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This week’s issue is guest-written by my colleague Randa Stephan, Head of Brand at Weber Shandwick. Check out Randa’s take below and watch the latest SMW+ episode to learn how Media Genius themes come to life and intersect through the lens of the election media environment.  — Chris
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Media Genius: The Election Special

After the 2016 U.S. presidential election,
Psychology Today described a phenomenon called “headline stress disorder,” a state caused by “continual alerts from news sources, blogs, social media, and alternative facts that feel like missile explosions in a siege without end.” This concept inspired a national study that revealed similar election-induced anxiety across party lines.

Now in 2020 — a new-and-definitely-not-improved election cycle with the potential to put you over the edge.
 
I don’t hail from a political or public affairs background (like my Powell Tate 
colleagues who have plenty of in-depth guidance to share), but I find myself in the same place I imagine many of you are: committed to understanding the issues that matter while hoping to survive the election gauntlet. I latch onto the moments – and people – that help me make sense of the world and provide inspiration to keep trying. In the context of politics, this is no easy feat. Like all the topics we cover in Media Genius, understanding the election environment requires a deep look at how media and technology drive perception, opinions, and beliefs.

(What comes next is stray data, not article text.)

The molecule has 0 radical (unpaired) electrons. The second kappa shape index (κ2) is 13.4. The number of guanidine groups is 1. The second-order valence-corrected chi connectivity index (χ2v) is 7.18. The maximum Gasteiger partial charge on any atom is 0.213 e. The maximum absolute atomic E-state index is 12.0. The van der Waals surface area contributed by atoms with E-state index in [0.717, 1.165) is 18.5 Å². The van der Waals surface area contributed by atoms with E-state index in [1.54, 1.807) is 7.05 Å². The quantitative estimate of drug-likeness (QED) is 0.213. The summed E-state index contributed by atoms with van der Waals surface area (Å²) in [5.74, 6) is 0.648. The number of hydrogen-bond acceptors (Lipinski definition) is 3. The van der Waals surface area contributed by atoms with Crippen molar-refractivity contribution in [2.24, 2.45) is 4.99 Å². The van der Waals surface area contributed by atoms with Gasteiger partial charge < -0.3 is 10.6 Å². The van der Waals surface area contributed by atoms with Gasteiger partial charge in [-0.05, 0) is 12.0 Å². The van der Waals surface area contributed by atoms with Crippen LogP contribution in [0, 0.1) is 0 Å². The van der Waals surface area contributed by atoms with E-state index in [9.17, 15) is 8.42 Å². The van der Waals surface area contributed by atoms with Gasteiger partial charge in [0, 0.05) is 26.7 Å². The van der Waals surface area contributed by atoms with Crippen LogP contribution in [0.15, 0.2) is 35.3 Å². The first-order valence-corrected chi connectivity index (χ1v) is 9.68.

This summer, we partnered with Social Media Week on the beta of SMW+, a new streaming and online platform for marketers, to turn Media Genius into a four-episode series. Each show features content from our learning platform and deep-dive conversations with brilliant guests. Last week, we dropped The Election Special, focused on how signals we track through Media Genius come to life through the U.S. Election. You can watch a recording of it here.
 
The session kicks off with a primer on the U.S. Election media landscape – we’re talking belief bubbles, ballot boxes, virtual campaigns, 3X 2016 ad spend, election day PTO, brands and democracy, information warfare, and beyond. Next up? Interviews with colleagues doing the hard work of making society more inclusive, safe, and understandable at this critical time for our nation (and the world.) Dr. Claire Wardle, co-founder of First Draft, a global nonprofit tackling misinformation, digs into election information disorder, and Foot Locker marketing and communications leaders Cara Tocci and Patrick Walsh get real about the role of brands in driving democracy.